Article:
Don’t be drunk with wine, because that will ruin your life. Instead, be filled with the Holy Spirit, 19singing psalms and hymns and spiritual songs among yourselves, and making music to the Lord in your hearts.
Ephesians 5:18 NLT
In the legal field we call it being on opposite sides of the V. When a case is put into a lawsuit, the Court lists the two opposing parties of the dispute on opposites of the abbreviation for versus so the case reads Kramer v. Kramer or Bush v. Gore or Turner v. Hooch, though that last one is less well known.
The indication is that the two named individuals listed are clashing with one another and will litigate the issues presented until one or the other is pronounced the winner by a jury. Being on opposites sides of the case means that it is only possible that one side wins.
Have you ever noticed that Ephesians 5:18 is written kind of like that? How there is a marked opposition presented between the effects of wine on one’s life and the effects of the Spirit. On one side is wine and its effects on your life — too much will ruin your life and by implication of the contrast will prevent the Holy Spirit from filling you. On the other is the Holy Spirit, God himself who is willing to fill you every day to overflowing and share Himself with you but will not compete with drunkenness. You are under the influence of wine or the Spirit, never both. Only one side can win.
If I am a Christian seeking God above all things, do I want to have anything to do with something on the opposite of the v. as the Holy Spirit?
7 thoughts on “Drunk with Wine v. Filled with the Spirit — Have We Thought about this Contrast?”
This is exactly where I found myself when I came to faith. As long as I continued to drink (I’m an addict), the Holy Spirit would not do its work within me. For me, I could have my daily buzz from alcohol, or I could have ‘the counselor’, but not both. God will not compete for our attention.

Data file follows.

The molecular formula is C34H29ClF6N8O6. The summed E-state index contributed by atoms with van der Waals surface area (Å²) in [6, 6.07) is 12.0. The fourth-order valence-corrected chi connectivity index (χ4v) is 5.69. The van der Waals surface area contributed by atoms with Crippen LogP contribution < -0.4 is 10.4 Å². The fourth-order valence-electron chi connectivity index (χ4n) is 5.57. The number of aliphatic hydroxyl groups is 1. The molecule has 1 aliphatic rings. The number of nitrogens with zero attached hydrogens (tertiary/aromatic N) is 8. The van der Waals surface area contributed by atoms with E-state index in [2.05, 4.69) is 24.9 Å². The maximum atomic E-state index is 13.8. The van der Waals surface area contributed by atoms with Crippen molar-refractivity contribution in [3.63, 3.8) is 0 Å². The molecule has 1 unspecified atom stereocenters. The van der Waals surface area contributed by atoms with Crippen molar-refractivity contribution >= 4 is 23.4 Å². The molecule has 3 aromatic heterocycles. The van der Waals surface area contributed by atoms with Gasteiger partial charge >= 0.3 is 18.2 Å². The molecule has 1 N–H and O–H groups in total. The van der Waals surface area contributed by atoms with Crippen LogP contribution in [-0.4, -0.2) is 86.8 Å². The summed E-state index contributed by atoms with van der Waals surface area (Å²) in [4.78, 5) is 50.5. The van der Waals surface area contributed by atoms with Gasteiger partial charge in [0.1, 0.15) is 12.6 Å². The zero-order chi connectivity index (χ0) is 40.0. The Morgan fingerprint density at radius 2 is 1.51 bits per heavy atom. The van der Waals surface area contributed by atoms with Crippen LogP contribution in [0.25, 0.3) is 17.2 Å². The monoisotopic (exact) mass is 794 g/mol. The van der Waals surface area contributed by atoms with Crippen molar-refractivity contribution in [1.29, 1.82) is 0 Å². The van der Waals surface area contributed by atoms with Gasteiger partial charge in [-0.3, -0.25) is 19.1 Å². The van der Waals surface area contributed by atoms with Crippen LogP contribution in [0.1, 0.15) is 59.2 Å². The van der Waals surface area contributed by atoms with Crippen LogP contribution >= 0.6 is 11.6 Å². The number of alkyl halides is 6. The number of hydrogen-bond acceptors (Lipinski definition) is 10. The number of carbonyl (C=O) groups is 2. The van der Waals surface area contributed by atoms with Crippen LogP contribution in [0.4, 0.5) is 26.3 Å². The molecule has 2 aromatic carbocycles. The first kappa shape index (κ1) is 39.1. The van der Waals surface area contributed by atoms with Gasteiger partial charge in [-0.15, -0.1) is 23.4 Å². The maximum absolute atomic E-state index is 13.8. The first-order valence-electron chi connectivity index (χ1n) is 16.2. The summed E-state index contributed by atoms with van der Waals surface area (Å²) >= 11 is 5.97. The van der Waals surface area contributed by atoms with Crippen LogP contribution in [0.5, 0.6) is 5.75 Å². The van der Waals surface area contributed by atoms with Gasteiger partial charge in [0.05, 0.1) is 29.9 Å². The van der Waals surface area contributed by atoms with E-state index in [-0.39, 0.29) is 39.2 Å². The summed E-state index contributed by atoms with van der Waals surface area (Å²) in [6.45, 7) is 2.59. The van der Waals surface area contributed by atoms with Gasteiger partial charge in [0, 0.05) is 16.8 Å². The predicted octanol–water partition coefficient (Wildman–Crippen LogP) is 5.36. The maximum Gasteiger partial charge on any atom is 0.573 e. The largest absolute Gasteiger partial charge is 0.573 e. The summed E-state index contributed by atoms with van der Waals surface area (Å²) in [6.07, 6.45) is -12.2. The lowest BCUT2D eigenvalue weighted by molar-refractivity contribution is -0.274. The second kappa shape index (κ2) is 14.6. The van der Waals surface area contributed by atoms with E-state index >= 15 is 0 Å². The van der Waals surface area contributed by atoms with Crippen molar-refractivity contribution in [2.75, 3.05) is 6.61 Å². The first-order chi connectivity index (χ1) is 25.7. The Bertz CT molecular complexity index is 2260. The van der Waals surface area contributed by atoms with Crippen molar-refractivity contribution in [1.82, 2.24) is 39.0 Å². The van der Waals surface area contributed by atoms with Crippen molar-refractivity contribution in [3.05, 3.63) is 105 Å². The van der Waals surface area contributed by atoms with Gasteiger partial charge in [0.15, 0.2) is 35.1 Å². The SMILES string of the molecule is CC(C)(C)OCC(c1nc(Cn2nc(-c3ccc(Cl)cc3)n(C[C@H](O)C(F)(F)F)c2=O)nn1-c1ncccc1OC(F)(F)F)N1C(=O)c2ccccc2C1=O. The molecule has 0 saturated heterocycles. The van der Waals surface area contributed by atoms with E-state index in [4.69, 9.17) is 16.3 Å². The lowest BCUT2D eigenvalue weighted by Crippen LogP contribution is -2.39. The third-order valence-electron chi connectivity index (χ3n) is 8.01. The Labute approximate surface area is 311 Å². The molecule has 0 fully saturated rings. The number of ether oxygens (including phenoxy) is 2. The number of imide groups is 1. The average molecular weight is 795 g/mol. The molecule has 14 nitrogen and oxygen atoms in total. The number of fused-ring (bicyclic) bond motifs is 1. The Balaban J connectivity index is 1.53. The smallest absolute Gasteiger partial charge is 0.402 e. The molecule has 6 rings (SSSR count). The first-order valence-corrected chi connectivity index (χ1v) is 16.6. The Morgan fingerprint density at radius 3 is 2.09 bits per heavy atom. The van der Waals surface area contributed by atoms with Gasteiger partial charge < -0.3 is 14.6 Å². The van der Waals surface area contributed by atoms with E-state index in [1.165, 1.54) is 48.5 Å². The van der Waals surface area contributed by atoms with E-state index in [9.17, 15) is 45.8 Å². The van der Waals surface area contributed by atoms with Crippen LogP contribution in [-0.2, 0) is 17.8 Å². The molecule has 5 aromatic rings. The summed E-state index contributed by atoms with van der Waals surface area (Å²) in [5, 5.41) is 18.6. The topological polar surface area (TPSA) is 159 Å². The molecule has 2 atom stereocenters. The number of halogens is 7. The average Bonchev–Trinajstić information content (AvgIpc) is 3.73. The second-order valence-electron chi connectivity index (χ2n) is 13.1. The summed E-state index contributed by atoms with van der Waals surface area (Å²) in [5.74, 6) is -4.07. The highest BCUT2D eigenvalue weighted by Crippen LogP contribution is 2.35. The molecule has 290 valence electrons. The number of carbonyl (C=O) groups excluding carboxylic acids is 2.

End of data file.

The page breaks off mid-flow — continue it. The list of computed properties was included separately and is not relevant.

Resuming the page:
Me too! It seems to be a pretty straight forward formula.
Thanks, Tom. I came from a fundamentalist background in which drinking any alcoholic beverage in any amount was condemned. Drinking was one of the most prominent “sins” mentioned from the pulpit. I left that church long ago and after reading through the entire Bible many times my understanding of drinking has changed. I don’t believe taking a single drink is a sin but allowing oneself to become intoxicated obviously is. I recognize many would disagree with me so each believer needs to follow what the Lord would have them do.
Hi Tom – if I did not say it here sorry – I don’t think it is a sin either. But in the world today with all of the damage done by booze and it being of no value to the kingdom of God it doesn’t seem to be profitable – plus the apparent opposition present in the Ephesians verses. Freedom in Christ is true freedom so if you disagree with me its all good👍
Hi Tom. Thanks. There are enough verses seeming to allow modest imbibing to convince me otherwise but I respect those who take a different view. The church I came from made any amount of drinking sin #1 or #2 which was not defensible.
Hi Tom — here is a post I wrote about the issue that gives more background.
Thanks, Tom. I understand your viewpoint completely and I’m happy for you that you were able to deal with your addiction. I come from a background where my parents had a single drink at a party or get together and I’ve followed the same course. On the other hand, I have a very good Christian friend who comes from a family background of heavy alcohol consumption and addiction. Good times and drunkeness were inextricably linked. Despite some health scares, swearing off alcohol, and even counseling sessions, the person is drifting back to the same destructive patterns.